Scripps had a daughter whom he playfully called Lousy O'Neil. Her real name was Lucy O'Neil. One night, after Scripps and his old woman had been out drinking on the railroad line for three or four days, he lost his wife. He didn't know where she was. When he came to himself everything was dark. He walked along the railroad track toward town. The ties were stiff and hard under his feet. He tried walking on the rails. He couldn't do it. He had the dope on that all right. He went back to walking along the ties. It was a long way into town. Finally he came to where he could see the lights of the switch-yard. He cut away from the tracks and passed the Mancelona High School. It was a yellow-brick building. There was nothing rococo about it, like the buildings he had seen in Paris. No, he had never been in Paris. That was not he. That was his friend Yogi Johnson.

Yogi Johnson looked out of the window. Soon it would be time to shut the pump-factory for the night. He opened the window carefully, just a crack. just a crack, but that was enough. Outside in the yard the snow had begun to melt. A warm breeze was blowing. A chinook wind the pump fellows called it. The warm chinook wind came in through the window into the pump-factory. All the workmen laid down their tools. Many of them were Indians.

The foreman was a short, iron-jawed man. He had once made a trip as far as Duluth. Duluth was far across the blue waters of the lake in the hills of Minnesota. A wonderful thing had happened to him there.

The foreman put his finger in his mouth to moisten it and held it up in the air. He felt the warm breeze on his finger. He shook his head ruefully and smiled at the men, a little grimly perhaps.

d"Well, it's a regular chinook, boys," he said.

Silently for the most part, the workmen hung up their tools. The half-completed pumps were put away in their racks. The workmen filed, some of them talking, others silent, a few muttering, to the washroom to wash up.

Outside through the window came the sound of an Indian war-whoop.

Copyright 1926 by Charles Scribner's Sons

Copyright renewed 1954 by Ernest Hemingway

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First Chapter

Chapter One

Yogi Johnson stood looking out of the window of a big pump-factory in Michigan. Spring would soon be here. Could it be that what this writing fellow Hutchinson had said, "If winter comes can spring be far behind?" would be true again this year? Yogi Johnson wondered. Near Yogi at the next window but one stood Scripps O'Neil, a tall, lean man with a tall, lean face. Both stood and looked out at the empty yard of the pump-factory. Snow covered the crated pumps that would soon be shipped away. Once the spring should come and the snow melt, workmen from the factory would break out the pumps from piles where they were snowed in and haul them down to the G. R. & 1. station, where they would be loaded on flat-cars and shipped away. Yogi Johnson looked out of the window at the snowed-in pumps, and his breath made little fairy tracings on the cold windowpane. Yogi Johnson thought of Paris. Perhaps it was the little fairy tracings that reminded him of the gay city where he had once spent two weeks. Two weeks that were to have been the happiest weeks of his life. That was all behind him now. That and everything else.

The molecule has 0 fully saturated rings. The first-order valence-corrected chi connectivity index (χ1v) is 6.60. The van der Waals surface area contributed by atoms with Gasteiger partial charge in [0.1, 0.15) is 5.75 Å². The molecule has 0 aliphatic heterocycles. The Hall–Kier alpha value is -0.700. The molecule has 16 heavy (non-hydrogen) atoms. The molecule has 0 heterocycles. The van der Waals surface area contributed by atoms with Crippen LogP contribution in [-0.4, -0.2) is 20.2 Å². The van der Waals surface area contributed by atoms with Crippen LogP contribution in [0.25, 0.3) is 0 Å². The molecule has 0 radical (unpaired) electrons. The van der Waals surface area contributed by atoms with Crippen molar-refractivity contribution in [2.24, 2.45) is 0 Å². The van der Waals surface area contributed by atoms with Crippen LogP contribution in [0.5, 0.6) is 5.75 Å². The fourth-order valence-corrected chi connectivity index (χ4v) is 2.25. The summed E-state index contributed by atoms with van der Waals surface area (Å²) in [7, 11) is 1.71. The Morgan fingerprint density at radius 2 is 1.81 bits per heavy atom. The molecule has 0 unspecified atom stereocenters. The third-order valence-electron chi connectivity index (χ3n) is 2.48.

Scripps O'Neil had two wives. As he looked out of the window, standing tall and lean and resilient with his own tenuous hardness, he thought of both of them. One lived in Mancelona and the other lived in Petoskey. He had not seen the wife who lived in Mancelona since last spring. He looked out at the snow-covered pump-yards and thought what spring would mean. With his wife in Mancelona Scripps often got drunk. When he was drunk he and his wife were happy. They would go down together to the railway station and walk out along the tracks, and then sit together and drink and watch the trains go by. They would sit under a pine-tree on a little hill that overlooked the railway and drink. Sometimes they drank all night. Sometimes they drank for a week at a time. It did them good. It made Scripps strong.

Scripps had a daughter whom he playfully called Lousy O'Neil. Her real name was Lucy O'Neil. One night, after Scripps and his old woman had been out drinking on the railroad line for three or four days, he lost his wife. He didn't know where she was. When he came to himself everything was dark. He walked along the railroad track toward town. The ties were stiff and hard under his feet. He tried walking on the rails. He couldn't do it. He had the dope on that all right. He went back to walking along the ties. It was a long way into town. Finally he came to where he could see the lights of the switch-yard. He cut away from the tracks and passed the Mancelona High School. It was a yellow-brick building. There was nothing rococo about it, like the buildings he had seen in Paris. No, he had never been in Paris. That was not he. That was his friend Yogi Johnson.

Yogi Johnson looked out of the window. Soon it would be time to shut the pump-factory for the night. He opened the window carefully, just a crack. just a crack, but that was enough. Outside in the yard the snow had begun to melt. A warm breeze was blowing. A chinook wind the pump fellows called it. The warm chinook wind came in through the window into the pump-factory. All the workmen laid down their tools. Many of them were Indians.

The foreman was a short, iron-jawed man. He had once made a trip as far as Duluth. Duluth was far across the blue waters of the lake in the hills of Minnesota. A wonderful thing had happened to him there.


The foreman put his finger in his mouth to moisten it and held it up in the air. He felt the warm breeze on his finger. He shook his head ruefully and smiled at the men, a little grimly perhaps.

"Well, it's a regular chinook, boys," he said.

Silently for the most part, the workmen hung up their tools. The half-completed pumps were put away in their racks. The workmen filed, some of them talking, others silent, a few muttering, to the washroom to wash up.

Outside through the window came the sound of an Indian war-whoop.

Copyright 1926 by Charles Scribner's Sons
Copyright renewed 1954 by Ernest Hemingway